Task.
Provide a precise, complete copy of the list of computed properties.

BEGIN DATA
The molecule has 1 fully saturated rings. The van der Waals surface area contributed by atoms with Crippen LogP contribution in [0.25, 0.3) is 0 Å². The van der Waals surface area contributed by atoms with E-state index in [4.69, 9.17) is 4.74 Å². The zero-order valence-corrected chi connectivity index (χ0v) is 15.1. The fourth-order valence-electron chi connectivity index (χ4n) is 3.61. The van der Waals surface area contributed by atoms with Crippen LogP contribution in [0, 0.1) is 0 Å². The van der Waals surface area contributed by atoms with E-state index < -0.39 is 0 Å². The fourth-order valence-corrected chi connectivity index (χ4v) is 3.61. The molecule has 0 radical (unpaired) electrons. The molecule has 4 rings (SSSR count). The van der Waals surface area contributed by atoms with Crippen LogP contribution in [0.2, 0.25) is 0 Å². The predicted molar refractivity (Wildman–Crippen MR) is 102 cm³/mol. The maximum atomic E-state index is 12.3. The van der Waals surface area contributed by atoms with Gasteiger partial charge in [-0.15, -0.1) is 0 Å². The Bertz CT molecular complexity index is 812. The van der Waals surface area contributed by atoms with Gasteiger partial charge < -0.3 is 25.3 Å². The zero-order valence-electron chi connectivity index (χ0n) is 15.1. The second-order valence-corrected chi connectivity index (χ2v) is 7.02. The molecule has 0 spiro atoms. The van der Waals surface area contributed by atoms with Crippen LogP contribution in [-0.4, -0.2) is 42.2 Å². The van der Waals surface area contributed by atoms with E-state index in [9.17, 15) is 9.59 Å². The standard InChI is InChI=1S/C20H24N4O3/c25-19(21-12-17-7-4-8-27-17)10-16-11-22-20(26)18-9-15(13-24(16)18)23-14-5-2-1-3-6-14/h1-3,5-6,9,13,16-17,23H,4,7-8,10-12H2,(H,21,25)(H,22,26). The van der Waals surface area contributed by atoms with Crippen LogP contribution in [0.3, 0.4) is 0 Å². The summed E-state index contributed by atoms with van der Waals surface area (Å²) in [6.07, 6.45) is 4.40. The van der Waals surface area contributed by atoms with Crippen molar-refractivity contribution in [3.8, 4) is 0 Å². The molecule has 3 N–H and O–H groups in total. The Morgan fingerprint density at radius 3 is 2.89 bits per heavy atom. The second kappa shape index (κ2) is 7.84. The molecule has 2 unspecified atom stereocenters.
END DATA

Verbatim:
The molecule has 1 fully saturated rings. The van der Waals surface area contributed by atoms with Crippen LogP contribution in [0.25, 0.3) is 0 Å². The van der Waals surface area contributed by atoms with E-state index in [4.69, 9.17) is 4.74 Å². The zero-order valence-corrected chi connectivity index (χ0v) is 15.1. The fourth-order valence-electron chi connectivity index (χ4n) is 3.61. The van der Waals surface area contributed by atoms with Crippen LogP contribution in [0, 0.1) is 0 Å². The van der Waals surface area contributed by atoms with E-state index < -0.39 is 0 Å². The fourth-order valence-corrected chi connectivity index (χ4v) is 3.61. The molecule has 0 radical (unpaired) electrons. The molecule has 4 rings (SSSR count). The van der Waals surface area contributed by atoms with Crippen LogP contribution in [0.2, 0.25) is 0 Å². The predicted molar refractivity (Wildman–Crippen MR) is 102 cm³/mol. The maximum atomic E-state index is 12.3. The van der Waals surface area contributed by atoms with Gasteiger partial charge in [-0.15, -0.1) is 0 Å². The Bertz CT molecular complexity index is 812. The van der Waals surface area contributed by atoms with Gasteiger partial charge < -0.3 is 25.3 Å². The zero-order valence-electron chi connectivity index (χ0n) is 15.1. The second-order valence-corrected chi connectivity index (χ2v) is 7.02. The molecule has 0 spiro atoms. The van der Waals surface area contributed by atoms with Crippen LogP contribution in [-0.4, -0.2) is 42.2 Å². The van der Waals surface area contributed by atoms with E-state index in [9.17, 15) is 9.59 Å². The standard InChI is InChI=1S/C20H24N4O3/c25-19(21-12-17-7-4-8-27-17)10-16-11-22-20(26)18-9-15(13-24(16)18)23-14-5-2-1-3-6-14/h1-3,5-6,9,13,16-17,23H,4,7-8,10-12H2,(H,21,25)(H,22,26). The van der Waals surface area contributed by atoms with Crippen LogP contribution in [0.3, 0.4) is 0 Å². The summed E-state index contributed by atoms with van der Waals surface area (Å²) in [6.07, 6.45) is 4.40. The van der Waals surface area contributed by atoms with Crippen molar-refractivity contribution in [3.8, 4) is 0 Å². The molecule has 3 N–H and O–H groups in total. The Morgan fingerprint density at radius 3 is 2.89 bits per heavy atom. The second kappa shape index (κ2) is 7.84. The molecule has 2 unspecified atom stereocenters.